Bakkie Comparison: Nissan Navara vs Ford Ranger Fx4 [with Video]

IMG 9728

We recently compared Nissan's Navara 2.3 4x4 LE Automatic and Ford’s new Ranger Fx4 4x4 Automatic to determine which one is more deserving of your attention and ultimately, your money. This comparative review will help you decide which is the better buy.

At a glance

 

Nissan Navara 2.3 4x4 Auto

Ford Ranger 3.2 Fx4 Auto

Price:

R597 900 (with leather and heated seats)

R608 900

We Like:

Solid engine performance, fuel efficiency

Styling kit, Sync3 infotainment, powerful

We Don’t Like:

Poor infotainment system, rough engine note at high revs

Thirsty engine, turbo lag

What are we comparing?


Both the Navara and Ranger are hugely capable and these particular derivatives are closely matched in terms of specification. 

Earlier this year, Ford introduced the stylish new Ranger Fx4 to its lineup, which slots in under the range-topping Wildtrak derivative. Wearing black design details seen on the grille, side mirrors, door/tailgate handles, fog lamp bezels, roof rails, side steps, sports bar and Panther Black 17-inch alloy wheels, the Fx4 offers added visual appeal to what is still essentially a Ranger 3.2 4x4 XLT. For the image-conscious 4x4 double-cab bakkie buyer, the Ranger Fx4 is a treat for the eyes…

But, perhaps the new Nissan Navara 2.3 4x4 double cab automatic will pique your interest, too. The new Navara is far from ugly and it’s R11 000 cheaper than the Fx4 when fitted with leather upholstery and heated front seats. Apart from the visual enhancements found on the Fx4, both vehicles are quite evenly matched in terms of specification and capability. Is there merit in forking out an additional R21k for the Ranger Fx4 or is the Navara the more sensible purchase? We put them to the test…

How do they fare in terms of…

Comfort and safety features?


The Ranger Fx4's main interior attraction, apart from its styling, is its SYNC3 infotainment system. 

In terms of interior specification, both vehicles are equipped with similar features such as dual-zone climate control (automatic air conditioning), cruise control, front park distance control with a reverse-view camera, electric windows and electrically adjustable mirrors and a multifunction steering wheel. The Navara, as tested here, is fitted with optional leather upholstery, heated front seats, and an electrically adjustable driver’s seat. These added comfort features are definitely worth the extra spend.

View a detailed specification comparison between the Ford Ranger Fx4 and the Nissan Navara

The key differences, however, relate to interior execution. The Ranger Fx4 has the more attractive interior... it's steering column is adjustable for rake and reach (the Navara's only for angle), there's more attention to detail and although the Nissan's also spacious inside, the Ford offers slightly more leg- and knee room than its rival.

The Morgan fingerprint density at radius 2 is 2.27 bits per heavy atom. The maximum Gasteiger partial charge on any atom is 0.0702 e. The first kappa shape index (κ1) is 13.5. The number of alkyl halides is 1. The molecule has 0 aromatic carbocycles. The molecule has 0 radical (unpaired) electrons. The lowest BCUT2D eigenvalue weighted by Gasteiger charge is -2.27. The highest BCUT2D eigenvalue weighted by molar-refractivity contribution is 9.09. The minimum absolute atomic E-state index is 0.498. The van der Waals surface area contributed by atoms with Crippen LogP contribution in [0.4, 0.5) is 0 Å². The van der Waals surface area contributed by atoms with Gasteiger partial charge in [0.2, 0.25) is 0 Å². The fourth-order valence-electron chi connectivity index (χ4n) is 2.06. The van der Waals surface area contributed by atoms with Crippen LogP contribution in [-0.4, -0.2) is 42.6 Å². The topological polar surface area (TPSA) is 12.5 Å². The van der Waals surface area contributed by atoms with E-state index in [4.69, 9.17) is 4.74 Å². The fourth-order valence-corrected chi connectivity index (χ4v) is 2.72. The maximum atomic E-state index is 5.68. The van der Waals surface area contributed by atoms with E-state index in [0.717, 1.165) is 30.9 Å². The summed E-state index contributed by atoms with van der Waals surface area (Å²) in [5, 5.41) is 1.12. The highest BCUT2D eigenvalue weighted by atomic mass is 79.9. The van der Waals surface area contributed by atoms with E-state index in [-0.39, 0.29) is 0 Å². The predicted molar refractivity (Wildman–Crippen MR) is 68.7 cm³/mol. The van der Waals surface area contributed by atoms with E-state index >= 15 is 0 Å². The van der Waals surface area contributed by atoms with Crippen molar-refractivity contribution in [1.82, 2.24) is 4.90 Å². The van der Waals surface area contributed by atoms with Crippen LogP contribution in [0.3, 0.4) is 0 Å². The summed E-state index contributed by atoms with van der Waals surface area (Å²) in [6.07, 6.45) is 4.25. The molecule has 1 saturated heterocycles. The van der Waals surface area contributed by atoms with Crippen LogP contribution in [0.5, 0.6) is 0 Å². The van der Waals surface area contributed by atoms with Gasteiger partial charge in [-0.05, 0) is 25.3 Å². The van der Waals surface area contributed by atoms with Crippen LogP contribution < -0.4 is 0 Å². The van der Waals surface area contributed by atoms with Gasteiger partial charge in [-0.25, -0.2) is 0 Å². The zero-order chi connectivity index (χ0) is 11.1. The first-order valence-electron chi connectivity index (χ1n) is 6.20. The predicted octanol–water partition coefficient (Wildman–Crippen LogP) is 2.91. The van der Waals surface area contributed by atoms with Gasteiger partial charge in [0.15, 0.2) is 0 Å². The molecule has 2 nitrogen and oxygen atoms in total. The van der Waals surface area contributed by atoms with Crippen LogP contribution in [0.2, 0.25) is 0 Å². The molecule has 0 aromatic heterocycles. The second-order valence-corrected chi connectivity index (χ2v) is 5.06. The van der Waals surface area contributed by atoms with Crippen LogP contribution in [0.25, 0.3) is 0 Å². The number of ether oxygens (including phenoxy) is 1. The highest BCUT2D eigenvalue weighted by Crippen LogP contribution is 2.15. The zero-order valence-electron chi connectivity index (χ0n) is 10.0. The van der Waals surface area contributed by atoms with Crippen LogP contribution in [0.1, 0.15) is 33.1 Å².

The Fx4 is also equipped with Ford’s latest Sync 3 infotainment system, which is Apple CarPlay and Android Auto compatible and features integrated navigation. The updated 8.1-inch touchscreen has a chunky interface and is very easy to use. Furthermore, a pair of USB ports is availed for charging and/or connecting devices.


The Navara's interior is solidly built, but the  smaller, more finicky infotainment system was a letdown. 

The Navara's cabin features a few more metallic accents and in terms of soft-touch surfaces, there is a little to choose between the bakkies. However, the Ford's (primarily digital) instrument binnacle is more car-like than the Navara's (admittedly neat) cluster and the latter's touchscreen system pales in comparison with the Ranger's unit.

Yes, the Japanese bakkie's infotainment system offers a navigation function, but the screen is frustratingly small and the interface is not as easy to use as the Ranger's. It also has an annoying glare in bright light which decreases its legibility and, when the reverse camera view is displayed, it's a largely blown-out (white) image with only the guidelines being easily visible. It’s a pity, because Nissan offers commendable infotainment systems on its other products. A USB and auxiliary ports are provided.

In terms of safety features, both bakkies have 7 airbags, ABS with EBD, stability control and traction control. The Navara is additionally equipped with brake assist.

Engine performance?

The Ranger Fx4 is powered by Ford’s familiar 3.2-litre turbodiesel engine that produces 147 kW and 470 Nm of torque and is coupled to a 6-speed automatic transmission. Although this engine suffers from a fair degree of turbo lag when you plant your foot flat, when the power arrives, it comes with a surge that results in brisk acceleration (by bakkie standards). The engine, although audible in the cabin, is relatively refined and the smooth-shifting transmission is well-matched to this engine.

Buyers will appreciate the powerful performance offered by this Ranger Fx4, but will have to be willing to compromise when it comes to fuel efficiency. Ford claims 9.0 L/100km and during our test, the Fx4 returned an average fuel consumption figure of 11.5 L/100 km, which is middling.


The Navara's engine is less refined high in the rev range but it's more fuel efficient than the thirsty Ranger.

As for the Navara, you’d be forgiven for thinking that it’s powered by a larger turbodiesel engine because it performs so strongly on the road and in the dirt. It’s a 2.3-litre turbodiesel unit that punches above its weight with 140 kW and 450 Nm of torque and for the most part, it’s a really good engine. It is, however, much noisier higher in the rev range and exhibits an agricultural engine note under harder acceleration, which is something that buyers will have to live with.

The 7-speed transmission is good too and marginally better and smoother than the Ranger’s automatic ‘box. Buyers considering the Navara will also be happy to know that it’s more frugal than its Ranger Fx4 rival. Nissan claims 7.0 L/100 km, but the trip computer returned figures in the region of 10.0 L/100km during our test.

Ride quality?